Outsource Collateral Management
Business process outsourcing, a favored solution, allows the service provider to manage the operational processes involved in the collateral lifecycle. Thanks to the newly developing market infrastructure, there is no shortage of providers looking to offer value-added services such as collateral management and optimization.
Manage Collateral In-House
Alternatively, managing collateral in-house means investing in the technology, staff, and expertise to control the margining process. It allows full control over collateral usage and can utilize state-of-the-art technology systems that are customized to the firm’s business model. As long as the appropriate infrastructure is in place within the firm, performing some aspects of collateral management in-house can offer significant cost savings and avoid dependency on outsourced service providers. While successful collateral management is an operational hurdle, requiring investment in resources and technology, it is also becoming a core competency for buyside firms. It therefore makes sense for many firms to manage this in-house to some degree.
The optimum solution is almost always a combination of business process outsourcing and internal management, but the balance of the two varies from firm to firm. The due diligence process of any outsourcing must be rigorous and detailed to ensure that the service provider manages the client’s collateral in line with its risk guidelines and avoids any misunderstanding. However, as in-house expertise is unlikely to have kept pace with industry developments, the use of an external service provider is a necessity for growing firms. A collaborative outsourcing, or co-sourcing approach, enables firms to benefit from the cost savings and increased efficiencies associated with a near-shore provider, while ensuring that responsibility for risk management is kept in-house.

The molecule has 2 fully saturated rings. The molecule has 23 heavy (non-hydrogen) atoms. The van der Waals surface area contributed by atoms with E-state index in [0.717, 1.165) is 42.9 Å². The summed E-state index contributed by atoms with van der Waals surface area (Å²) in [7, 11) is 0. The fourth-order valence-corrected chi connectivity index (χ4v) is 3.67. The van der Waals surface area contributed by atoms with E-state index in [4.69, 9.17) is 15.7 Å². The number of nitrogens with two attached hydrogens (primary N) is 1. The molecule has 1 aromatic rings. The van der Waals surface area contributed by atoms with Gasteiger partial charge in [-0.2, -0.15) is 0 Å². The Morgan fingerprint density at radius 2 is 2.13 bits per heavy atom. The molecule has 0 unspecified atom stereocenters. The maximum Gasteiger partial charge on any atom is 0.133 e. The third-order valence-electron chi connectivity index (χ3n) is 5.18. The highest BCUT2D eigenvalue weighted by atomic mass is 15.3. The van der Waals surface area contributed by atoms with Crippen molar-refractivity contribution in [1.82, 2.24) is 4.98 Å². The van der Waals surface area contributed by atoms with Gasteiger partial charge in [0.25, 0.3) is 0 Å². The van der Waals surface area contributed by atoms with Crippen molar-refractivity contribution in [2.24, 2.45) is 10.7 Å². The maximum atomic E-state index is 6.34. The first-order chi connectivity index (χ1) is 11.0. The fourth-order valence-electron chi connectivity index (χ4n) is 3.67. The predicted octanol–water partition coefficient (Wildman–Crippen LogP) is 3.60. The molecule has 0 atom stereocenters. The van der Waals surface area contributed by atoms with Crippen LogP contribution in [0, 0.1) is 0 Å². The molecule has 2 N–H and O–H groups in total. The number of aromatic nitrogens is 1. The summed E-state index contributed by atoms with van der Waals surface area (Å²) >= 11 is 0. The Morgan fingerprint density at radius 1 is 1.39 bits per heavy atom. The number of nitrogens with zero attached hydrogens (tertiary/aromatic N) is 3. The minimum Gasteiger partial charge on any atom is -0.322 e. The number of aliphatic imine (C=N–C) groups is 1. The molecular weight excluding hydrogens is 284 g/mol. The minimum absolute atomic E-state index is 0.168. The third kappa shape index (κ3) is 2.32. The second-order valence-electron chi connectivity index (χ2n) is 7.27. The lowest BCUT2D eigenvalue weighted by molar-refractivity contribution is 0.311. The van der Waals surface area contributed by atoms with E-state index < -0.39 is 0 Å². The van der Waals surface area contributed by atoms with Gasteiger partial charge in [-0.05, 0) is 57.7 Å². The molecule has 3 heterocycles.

Effective collateral management represents a way to comply with new rules, reduce costs, and maintain returns for investors, while managing risk in line with boardroom expectations. Where you begin depends on your current level of sophistication, the likely impact of new regulations on your individual business model, and what the key drivers are for managing collateral within your firm. It is also important to consider where you sit on the curve of ‘cost avoidance’ versus ‘risk reduction’, since ultimately you need to be comfortable and confident operating in the new collateral landscape.
With the heightened pace of regulatory change, the new normal for the buyside community embraces the move from pure cost avoidance to risk mitigation. By enacting change now, firms will still be able to avoid onboarding bottlenecks, hit compliance dates with minimal disruption to business, and remain competitive in the new, more demanding operating environment.
Interested in reading more? You can download the full Buyside Collateral Management white paper, created by Rule Financial (recently acquired by GFT) and 4Sight here: Whitepaper.